When I was a child, my biggest ambition was to “lecture” in a hall, full of people! With gathering years, I discovered that I was free to dream of bigger things than that. But at the age of four, it was a challenge to control my face and put two words together! Then, there were gentle reminders from others that something was not right. As a child, I overheard my sister share her fears to my mother oneday: Mummy, just see! What is the matter with him?
She was deeply troubled by my blocks and by my face, which would crack up in a million shards during a block, like a china bowl smashed on a stone. My mother also had no answers. My father, an army man, transferred every three years all over the country, also had no clue. My teachers were no better. When you have no name for a behaviour, what can you do, except guess and worry?
Words were difficult but they also fascinated me. Dictionary was a big help. Synonyms offered magical help. Soon, I was reading and writing better than the average kids in my class. Since holding a conversation with other kids, without stammering was tough, I was more into books and walking alone in nature. God bless Mr Mazumdar, our English teacher, who introduced us to the fantasy world of English literature – Enid Blighton, Dickens and others. I was studying in a residential school in Nainital. Surroundings were beautiful. Walking alone on a winding trail, shaded by trees, became a lifelong pattern.
I trained as a doctor and began to work in hospitals. I did not have to speak much. Listening to the patient and poking his belly occasionally, was enough to work out a diagnosis and treatment plan quickly. So stammering was never a problem but the fact that I was running away from my stammering at a deeper plain, made me restless and unsettled, wherever I worked.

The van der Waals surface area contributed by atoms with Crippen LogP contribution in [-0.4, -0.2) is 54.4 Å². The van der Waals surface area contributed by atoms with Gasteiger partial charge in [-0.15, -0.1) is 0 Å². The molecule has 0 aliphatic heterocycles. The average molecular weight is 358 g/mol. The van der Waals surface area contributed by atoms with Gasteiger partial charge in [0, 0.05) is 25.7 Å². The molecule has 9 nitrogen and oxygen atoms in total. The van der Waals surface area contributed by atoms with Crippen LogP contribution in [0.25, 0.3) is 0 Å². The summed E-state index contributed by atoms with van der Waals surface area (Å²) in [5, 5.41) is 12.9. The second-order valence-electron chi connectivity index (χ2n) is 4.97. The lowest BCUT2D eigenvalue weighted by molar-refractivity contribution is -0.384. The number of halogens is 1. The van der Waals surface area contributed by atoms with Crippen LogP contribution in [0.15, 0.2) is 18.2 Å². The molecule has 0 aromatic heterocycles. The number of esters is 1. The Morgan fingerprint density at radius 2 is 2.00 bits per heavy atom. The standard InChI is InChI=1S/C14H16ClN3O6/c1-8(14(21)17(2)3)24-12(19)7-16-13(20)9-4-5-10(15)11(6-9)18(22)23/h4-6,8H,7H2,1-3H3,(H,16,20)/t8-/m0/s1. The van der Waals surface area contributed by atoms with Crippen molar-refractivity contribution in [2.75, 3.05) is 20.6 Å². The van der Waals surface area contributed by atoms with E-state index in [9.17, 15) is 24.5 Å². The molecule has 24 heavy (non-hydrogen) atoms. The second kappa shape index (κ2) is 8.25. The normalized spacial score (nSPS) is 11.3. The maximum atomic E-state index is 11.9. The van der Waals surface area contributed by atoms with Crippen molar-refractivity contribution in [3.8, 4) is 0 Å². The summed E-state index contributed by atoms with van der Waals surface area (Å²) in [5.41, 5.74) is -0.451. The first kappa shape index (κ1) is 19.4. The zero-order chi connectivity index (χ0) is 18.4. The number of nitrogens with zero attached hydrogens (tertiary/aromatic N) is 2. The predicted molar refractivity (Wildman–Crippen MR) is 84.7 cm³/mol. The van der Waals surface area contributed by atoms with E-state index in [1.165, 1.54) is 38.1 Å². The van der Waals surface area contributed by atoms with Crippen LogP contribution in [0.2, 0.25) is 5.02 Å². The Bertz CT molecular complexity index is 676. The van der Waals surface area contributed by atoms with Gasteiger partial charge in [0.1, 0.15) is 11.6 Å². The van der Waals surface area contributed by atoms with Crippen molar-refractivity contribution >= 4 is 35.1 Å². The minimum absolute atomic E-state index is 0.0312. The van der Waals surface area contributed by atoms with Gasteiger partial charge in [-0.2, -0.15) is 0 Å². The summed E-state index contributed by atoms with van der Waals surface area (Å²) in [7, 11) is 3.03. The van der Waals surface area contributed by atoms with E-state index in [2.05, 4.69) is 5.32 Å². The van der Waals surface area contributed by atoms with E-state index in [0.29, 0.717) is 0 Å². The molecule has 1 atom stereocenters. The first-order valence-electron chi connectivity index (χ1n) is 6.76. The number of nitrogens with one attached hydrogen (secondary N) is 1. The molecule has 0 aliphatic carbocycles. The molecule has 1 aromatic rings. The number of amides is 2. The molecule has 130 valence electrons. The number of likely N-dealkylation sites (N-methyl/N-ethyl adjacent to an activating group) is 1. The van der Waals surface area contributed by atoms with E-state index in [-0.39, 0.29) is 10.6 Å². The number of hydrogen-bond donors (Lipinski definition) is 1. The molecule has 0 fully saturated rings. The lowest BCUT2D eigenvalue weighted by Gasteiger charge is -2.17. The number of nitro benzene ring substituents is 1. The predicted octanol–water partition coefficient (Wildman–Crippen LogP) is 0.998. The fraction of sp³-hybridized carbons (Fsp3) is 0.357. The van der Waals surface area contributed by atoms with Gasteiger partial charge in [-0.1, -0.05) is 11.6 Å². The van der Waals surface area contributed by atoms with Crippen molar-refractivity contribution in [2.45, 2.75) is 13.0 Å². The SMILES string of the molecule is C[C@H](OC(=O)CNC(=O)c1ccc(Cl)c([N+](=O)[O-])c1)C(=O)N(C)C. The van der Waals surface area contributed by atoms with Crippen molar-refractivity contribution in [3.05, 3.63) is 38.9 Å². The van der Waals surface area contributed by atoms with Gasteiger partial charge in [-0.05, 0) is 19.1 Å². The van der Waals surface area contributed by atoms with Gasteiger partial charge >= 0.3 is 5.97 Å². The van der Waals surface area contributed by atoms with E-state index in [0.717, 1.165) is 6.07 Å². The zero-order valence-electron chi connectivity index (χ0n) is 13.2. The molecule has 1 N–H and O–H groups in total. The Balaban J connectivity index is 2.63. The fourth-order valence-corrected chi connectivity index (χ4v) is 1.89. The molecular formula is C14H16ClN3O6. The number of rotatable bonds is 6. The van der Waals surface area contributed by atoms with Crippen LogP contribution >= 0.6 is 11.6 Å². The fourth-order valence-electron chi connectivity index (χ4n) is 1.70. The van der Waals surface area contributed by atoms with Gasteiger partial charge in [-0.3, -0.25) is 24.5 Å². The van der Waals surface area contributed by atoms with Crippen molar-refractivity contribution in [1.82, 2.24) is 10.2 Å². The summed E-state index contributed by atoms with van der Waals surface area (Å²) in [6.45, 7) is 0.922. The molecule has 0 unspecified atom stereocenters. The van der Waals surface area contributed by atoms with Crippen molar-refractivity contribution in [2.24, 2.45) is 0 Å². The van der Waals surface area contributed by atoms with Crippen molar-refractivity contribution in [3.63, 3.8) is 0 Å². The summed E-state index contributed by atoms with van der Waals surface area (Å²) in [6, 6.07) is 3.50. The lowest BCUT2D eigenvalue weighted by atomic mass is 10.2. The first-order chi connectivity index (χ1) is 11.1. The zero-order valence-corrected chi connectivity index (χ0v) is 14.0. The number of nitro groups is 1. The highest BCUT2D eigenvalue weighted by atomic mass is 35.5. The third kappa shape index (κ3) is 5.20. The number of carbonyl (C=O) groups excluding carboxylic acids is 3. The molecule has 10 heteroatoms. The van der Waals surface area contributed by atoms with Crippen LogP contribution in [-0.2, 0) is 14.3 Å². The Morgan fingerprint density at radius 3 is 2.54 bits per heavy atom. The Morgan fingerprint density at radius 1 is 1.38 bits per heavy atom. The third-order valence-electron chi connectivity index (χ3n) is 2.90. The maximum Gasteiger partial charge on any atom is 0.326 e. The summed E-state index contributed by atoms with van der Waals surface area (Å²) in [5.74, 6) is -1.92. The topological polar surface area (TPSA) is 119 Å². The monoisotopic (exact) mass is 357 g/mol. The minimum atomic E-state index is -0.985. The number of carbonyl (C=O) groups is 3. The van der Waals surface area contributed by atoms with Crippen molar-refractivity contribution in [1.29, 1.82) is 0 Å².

Finally, I joined a social work organization and started a new career as an educator. I was conducting training and workshops for health workers and the rural community. Communicating technical concepts like how contraceptives work made me soon realise that fluency was of little use if the villagers failed to understand the message and converting science into common sense required more than knowledge. But I kept working on my communication skills and tools and soon, I had become quite good in getting across the meaning in different contexts.
One day, since the nurse had not come, I decided to conduct a session on Reproductive health for a group of rural birth attendants. With all sincerity, I began to show them a flip chart, discussing the human reproductive system, ovulation, conception, infertility etc. An old woman sitting at the back, shook her head vigorously and said something to the woman sitting next to her. A staff member sitting at the back, later confided that she was highly shocked and was commenting: Look at this doctor! How shameful!